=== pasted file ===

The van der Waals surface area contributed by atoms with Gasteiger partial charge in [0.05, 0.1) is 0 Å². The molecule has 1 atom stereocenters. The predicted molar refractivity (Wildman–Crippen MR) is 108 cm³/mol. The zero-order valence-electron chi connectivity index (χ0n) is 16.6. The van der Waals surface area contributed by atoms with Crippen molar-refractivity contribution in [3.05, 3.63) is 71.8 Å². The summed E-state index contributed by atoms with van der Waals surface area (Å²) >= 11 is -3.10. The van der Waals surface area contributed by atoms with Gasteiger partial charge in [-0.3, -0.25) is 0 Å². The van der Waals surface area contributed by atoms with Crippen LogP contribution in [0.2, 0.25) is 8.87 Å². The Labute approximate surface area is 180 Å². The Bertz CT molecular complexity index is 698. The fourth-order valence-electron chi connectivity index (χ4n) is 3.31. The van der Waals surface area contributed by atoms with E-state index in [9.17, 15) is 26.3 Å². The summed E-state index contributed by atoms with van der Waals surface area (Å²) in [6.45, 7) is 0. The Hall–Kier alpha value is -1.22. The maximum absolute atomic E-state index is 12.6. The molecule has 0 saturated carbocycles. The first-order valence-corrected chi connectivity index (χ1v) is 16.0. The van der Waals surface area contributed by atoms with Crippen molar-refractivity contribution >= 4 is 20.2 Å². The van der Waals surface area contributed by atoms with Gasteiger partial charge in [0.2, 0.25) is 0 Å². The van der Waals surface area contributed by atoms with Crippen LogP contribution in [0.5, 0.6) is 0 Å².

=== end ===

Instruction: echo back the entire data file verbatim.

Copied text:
The van der Waals surface area contributed by atoms with Gasteiger partial charge in [0.05, 0.1) is 0 Å². The molecule has 1 atom stereocenters. The predicted molar refractivity (Wildman–Crippen MR) is 108 cm³/mol. The zero-order valence-electron chi connectivity index (χ0n) is 16.6. The van der Waals surface area contributed by atoms with Crippen molar-refractivity contribution in [3.05, 3.63) is 71.8 Å². The summed E-state index contributed by atoms with van der Waals surface area (Å²) >= 11 is -3.10. The van der Waals surface area contributed by atoms with Gasteiger partial charge in [-0.3, -0.25) is 0 Å². The van der Waals surface area contributed by atoms with Crippen LogP contribution in [0.2, 0.25) is 8.87 Å². The Labute approximate surface area is 180 Å². The Bertz CT molecular complexity index is 698. The fourth-order valence-electron chi connectivity index (χ4n) is 3.31. The van der Waals surface area contributed by atoms with E-state index in [9.17, 15) is 26.3 Å². The summed E-state index contributed by atoms with van der Waals surface area (Å²) in [6.45, 7) is 0. The Hall–Kier alpha value is -1.22. The maximum absolute atomic E-state index is 12.6. The molecule has 0 saturated carbocycles. The first-order valence-corrected chi connectivity index (χ1v) is 16.0. The van der Waals surface area contributed by atoms with Crippen molar-refractivity contribution >= 4 is 20.2 Å². The van der Waals surface area contributed by atoms with Gasteiger partial charge in [0.2, 0.25) is 0 Å². The van der Waals surface area contributed by atoms with Crippen LogP contribution in [0.5, 0.6) is 0 Å².